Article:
Former NOPD officer David Warren was sentenced in federal court in 2010 but was granted a new trial because a federal appeals court agreed that he should have been tried separately from the other NOPD officers involved in the case. Warren was acquitted after his retrial in December 2013.

Since Warren’s acquittal, the Glover family has asked former Orleans Parish Coroner Frank Minyard to change the cause of Henry Glover’s death from undetermined to homicide so that David Warren could be tried for his role in the victim’s death in Orleans Parish Criminal Court.

After the Glover family and about 200 residents showed up at the Orleans Parish Coroner’s Office in December, Minyard agreed to re-open an investigation. Several days later, he refused to give the family copies of documents about the case he promised them during the meeting which was filmed and presented on local cable-access show “OurStory.” When the Glover family, members of the New Orleans Branch of the NAACP and community activists showed up to pick up the documents, they were only given a handful of document instead of the sizable number of pages promised. Shortly after the meeting, Minyard also announced that he was pulling out of the race for coroner.

While he promised to present the findings of his new investigation of Henry Glover’s cause of death within two weeks, Minyard later said that he was having difficulty getting federal court documents about the case and asked Louisiana Attorney General Buddy Caldwell to advise him regarding his ongoing investigation.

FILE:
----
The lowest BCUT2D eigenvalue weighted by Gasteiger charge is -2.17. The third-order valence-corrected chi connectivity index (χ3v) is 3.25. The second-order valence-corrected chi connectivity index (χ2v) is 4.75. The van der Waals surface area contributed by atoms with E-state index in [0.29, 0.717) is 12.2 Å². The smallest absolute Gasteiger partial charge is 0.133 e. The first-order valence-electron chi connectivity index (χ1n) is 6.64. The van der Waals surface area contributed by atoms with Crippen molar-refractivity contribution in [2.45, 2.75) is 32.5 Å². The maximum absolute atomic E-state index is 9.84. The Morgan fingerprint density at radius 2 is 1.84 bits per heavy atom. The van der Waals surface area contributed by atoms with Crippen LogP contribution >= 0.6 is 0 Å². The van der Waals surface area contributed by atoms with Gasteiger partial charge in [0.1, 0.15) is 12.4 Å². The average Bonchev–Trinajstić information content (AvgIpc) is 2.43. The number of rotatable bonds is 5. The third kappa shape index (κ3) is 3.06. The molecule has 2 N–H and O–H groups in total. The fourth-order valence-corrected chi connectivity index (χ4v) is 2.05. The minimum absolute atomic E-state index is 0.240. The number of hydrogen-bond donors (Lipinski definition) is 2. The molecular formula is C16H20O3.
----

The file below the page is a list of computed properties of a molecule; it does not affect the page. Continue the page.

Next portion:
Shortly thereafter, the Glover family asked AG Buddy Caldwell to investigate Minyard’s handling of the Henry Glover case.

Caldwell ultimate declined to weigh in on the Henry Glover case and Minyard later said that he was unable to reach a conclusion in his investigation about the death of Glover.

Though frustrated, disappointed and angry by both the acquittal of David Warren and the justice system’s failure to administer justice in the case, the Glover family has vowed to continue to fight for justice for their slain loved one.

McRae is now the only former NOPD officer convicted in connection with the death of Henry Glover, who was shot in the back.

Former NOPD lieutenants Robert Italiano and Dwayne Scheuermann were both acquitted by the federal jury that convicted McRae. Federal prosecutors dropped charges against former NOPD officer Travis McCabe, who was initially charged with doctoring a police report, had his conviction overturned. Despite public outcry, McCabe has been reinstated to the force. After a federal jury acquitted David Warren in 2013 of violating Glover’s civil rights, Warren filed court papers seeking reimbursement for the cost of his legal defense.

This article originally published in the June 9, 2014 print edition of The Louisiana Weekly newspaper.